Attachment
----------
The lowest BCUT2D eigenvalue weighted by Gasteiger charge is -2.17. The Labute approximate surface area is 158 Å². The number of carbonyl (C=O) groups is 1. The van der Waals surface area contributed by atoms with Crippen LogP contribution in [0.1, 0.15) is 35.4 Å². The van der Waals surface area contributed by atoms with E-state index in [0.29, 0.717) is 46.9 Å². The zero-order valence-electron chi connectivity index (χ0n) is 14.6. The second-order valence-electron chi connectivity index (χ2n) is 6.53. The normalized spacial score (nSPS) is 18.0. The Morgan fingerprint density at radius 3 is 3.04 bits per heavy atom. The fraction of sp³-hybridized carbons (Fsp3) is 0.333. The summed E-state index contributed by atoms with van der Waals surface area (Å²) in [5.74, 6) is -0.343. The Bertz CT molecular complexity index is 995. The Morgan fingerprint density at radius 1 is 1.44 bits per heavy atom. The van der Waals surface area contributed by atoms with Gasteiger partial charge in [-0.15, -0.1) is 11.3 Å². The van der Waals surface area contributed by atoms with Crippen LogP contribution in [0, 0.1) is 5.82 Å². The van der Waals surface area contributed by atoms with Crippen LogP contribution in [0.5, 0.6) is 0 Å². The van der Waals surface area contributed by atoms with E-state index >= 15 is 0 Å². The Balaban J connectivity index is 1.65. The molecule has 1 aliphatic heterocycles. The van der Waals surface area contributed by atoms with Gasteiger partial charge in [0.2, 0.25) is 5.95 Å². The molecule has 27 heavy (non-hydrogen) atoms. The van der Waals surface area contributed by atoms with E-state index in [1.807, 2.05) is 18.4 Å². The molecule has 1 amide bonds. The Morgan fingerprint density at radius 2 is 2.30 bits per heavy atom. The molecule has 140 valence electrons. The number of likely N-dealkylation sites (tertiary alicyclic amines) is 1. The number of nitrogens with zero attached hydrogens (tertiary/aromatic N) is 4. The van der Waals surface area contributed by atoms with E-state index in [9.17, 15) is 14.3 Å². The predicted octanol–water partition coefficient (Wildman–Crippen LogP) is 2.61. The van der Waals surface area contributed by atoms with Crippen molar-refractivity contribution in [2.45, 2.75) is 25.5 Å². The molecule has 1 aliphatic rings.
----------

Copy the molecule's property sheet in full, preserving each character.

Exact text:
The lowest BCUT2D eigenvalue weighted by Gasteiger charge is -2.17. The Labute approximate surface area is 158 Å². The number of carbonyl (C=O) groups is 1. The van der Waals surface area contributed by atoms with Crippen LogP contribution in [0.1, 0.15) is 35.4 Å². The van der Waals surface area contributed by atoms with E-state index in [0.29, 0.717) is 46.9 Å². The zero-order valence-electron chi connectivity index (χ0n) is 14.6. The second-order valence-electron chi connectivity index (χ2n) is 6.53. The normalized spacial score (nSPS) is 18.0. The Morgan fingerprint density at radius 3 is 3.04 bits per heavy atom. The fraction of sp³-hybridized carbons (Fsp3) is 0.333. The summed E-state index contributed by atoms with van der Waals surface area (Å²) in [5.74, 6) is -0.343. The Bertz CT molecular complexity index is 995. The Morgan fingerprint density at radius 1 is 1.44 bits per heavy atom. The van der Waals surface area contributed by atoms with Gasteiger partial charge in [-0.15, -0.1) is 11.3 Å². The van der Waals surface area contributed by atoms with Crippen LogP contribution in [0, 0.1) is 5.82 Å². The van der Waals surface area contributed by atoms with Crippen LogP contribution in [0.5, 0.6) is 0 Å². The van der Waals surface area contributed by atoms with E-state index >= 15 is 0 Å². The Balaban J connectivity index is 1.65. The molecule has 1 aliphatic heterocycles. The van der Waals surface area contributed by atoms with Gasteiger partial charge in [0.2, 0.25) is 5.95 Å². The molecule has 27 heavy (non-hydrogen) atoms. The van der Waals surface area contributed by atoms with E-state index in [1.807, 2.05) is 18.4 Å². The molecule has 1 amide bonds. The Morgan fingerprint density at radius 2 is 2.30 bits per heavy atom. The molecule has 140 valence electrons. The number of likely N-dealkylation sites (tertiary alicyclic amines) is 1. The number of nitrogens with zero attached hydrogens (tertiary/aromatic N) is 4. The van der Waals surface area contributed by atoms with E-state index in [9.17, 15) is 14.3 Å². The predicted octanol–water partition coefficient (Wildman–Crippen LogP) is 2.61. The van der Waals surface area contributed by atoms with Crippen molar-refractivity contribution in [2.45, 2.75) is 25.5 Å². The molecule has 1 aliphatic rings.